Goo Goo Chocolate Co. has undergone a makeover since its last visit, and visitors to Walk Eat Nashville were among the first to return to the revamped interactive space. “We love that Walk Eat Nashville goes through Goo Goo Chocolate Co. as part of their tours, and they do an amazing job giving the guests on their tour a culinary glimpse of Nashville,” said Beth Sachan, vice president of Nashville. sales and marketing for the century-old candy brand. “There is so much history in our history that tour guides are able to share in such a fun and engaging way that often turns their guests into Goo Goo enthusiasts.”

For the beloved Ryan – who was editor at Tennessee before launching Walk Eat, it was difficult to sell the business she had built from scratch. But it was less so by finding a buyer who shares his sensibilities about Nashville. Seeing that the restaurants and the guides want to continue with Largen at the helm has been “the heartwarming part,” says Ryan. “It has been amazing to see the business in her extremely capable hands, and I am so happy to see her rejuvenated. This made the transition seamless.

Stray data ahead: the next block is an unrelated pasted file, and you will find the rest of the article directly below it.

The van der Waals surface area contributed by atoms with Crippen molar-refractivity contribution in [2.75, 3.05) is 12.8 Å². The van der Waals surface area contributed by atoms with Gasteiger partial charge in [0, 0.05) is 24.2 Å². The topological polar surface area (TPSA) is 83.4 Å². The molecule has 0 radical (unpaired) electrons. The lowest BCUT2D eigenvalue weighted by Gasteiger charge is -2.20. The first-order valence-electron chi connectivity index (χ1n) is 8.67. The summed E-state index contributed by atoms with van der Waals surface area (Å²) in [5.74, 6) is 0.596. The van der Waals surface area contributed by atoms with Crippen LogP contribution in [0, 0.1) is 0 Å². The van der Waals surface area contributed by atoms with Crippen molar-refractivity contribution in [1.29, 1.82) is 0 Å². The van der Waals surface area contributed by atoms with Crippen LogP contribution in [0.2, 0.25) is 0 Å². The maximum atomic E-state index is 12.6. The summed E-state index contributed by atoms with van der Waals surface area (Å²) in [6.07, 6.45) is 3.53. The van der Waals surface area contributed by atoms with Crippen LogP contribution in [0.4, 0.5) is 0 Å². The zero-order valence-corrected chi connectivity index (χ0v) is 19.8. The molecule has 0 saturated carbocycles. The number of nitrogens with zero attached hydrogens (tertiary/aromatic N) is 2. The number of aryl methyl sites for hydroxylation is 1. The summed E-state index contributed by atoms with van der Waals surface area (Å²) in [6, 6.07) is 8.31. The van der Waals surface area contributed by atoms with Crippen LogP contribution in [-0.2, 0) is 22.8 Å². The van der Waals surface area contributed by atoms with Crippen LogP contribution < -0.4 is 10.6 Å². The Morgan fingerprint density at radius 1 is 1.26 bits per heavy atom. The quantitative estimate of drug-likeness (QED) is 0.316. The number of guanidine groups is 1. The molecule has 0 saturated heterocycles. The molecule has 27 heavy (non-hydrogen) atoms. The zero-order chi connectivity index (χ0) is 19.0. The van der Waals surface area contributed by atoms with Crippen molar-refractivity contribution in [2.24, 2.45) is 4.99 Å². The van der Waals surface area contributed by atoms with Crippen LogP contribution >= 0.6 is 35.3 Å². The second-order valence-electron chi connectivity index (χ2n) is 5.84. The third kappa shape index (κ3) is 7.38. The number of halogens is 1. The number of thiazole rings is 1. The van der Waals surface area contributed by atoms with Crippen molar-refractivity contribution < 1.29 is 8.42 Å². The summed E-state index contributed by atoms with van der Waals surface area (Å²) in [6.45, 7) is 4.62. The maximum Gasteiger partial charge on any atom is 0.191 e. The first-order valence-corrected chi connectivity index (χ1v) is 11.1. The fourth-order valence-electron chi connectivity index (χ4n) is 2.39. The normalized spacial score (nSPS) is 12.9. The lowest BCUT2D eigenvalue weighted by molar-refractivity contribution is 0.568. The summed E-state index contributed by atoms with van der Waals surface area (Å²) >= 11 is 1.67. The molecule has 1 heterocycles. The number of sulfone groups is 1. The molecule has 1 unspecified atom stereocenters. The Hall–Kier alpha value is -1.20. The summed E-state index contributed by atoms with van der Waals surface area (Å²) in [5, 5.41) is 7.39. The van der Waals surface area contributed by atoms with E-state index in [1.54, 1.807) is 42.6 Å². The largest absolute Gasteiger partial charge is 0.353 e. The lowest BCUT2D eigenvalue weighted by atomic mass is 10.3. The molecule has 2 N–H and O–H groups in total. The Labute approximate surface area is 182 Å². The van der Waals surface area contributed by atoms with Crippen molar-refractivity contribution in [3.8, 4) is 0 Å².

Ryan will remain in an advisory role for the next six months, a safety net for which Largen says she is grateful.

Before the pandemic, Walk Eat offered several tours to East Nashville, downtown and Midtown. For now, Midtown routes are on hold. Book tours in advance online at walkeatnashville.com. Currently, public tours take place on Thursdays, Fridays and Saturdays. Private tours are available.

About Thomas Thorton

Check Also

Historic Environment Scotland denies ‘ban’ on tour guides using non-inclusive words at Edinburgh Castle

Let us know what you think and join the conversation at the bottom of this …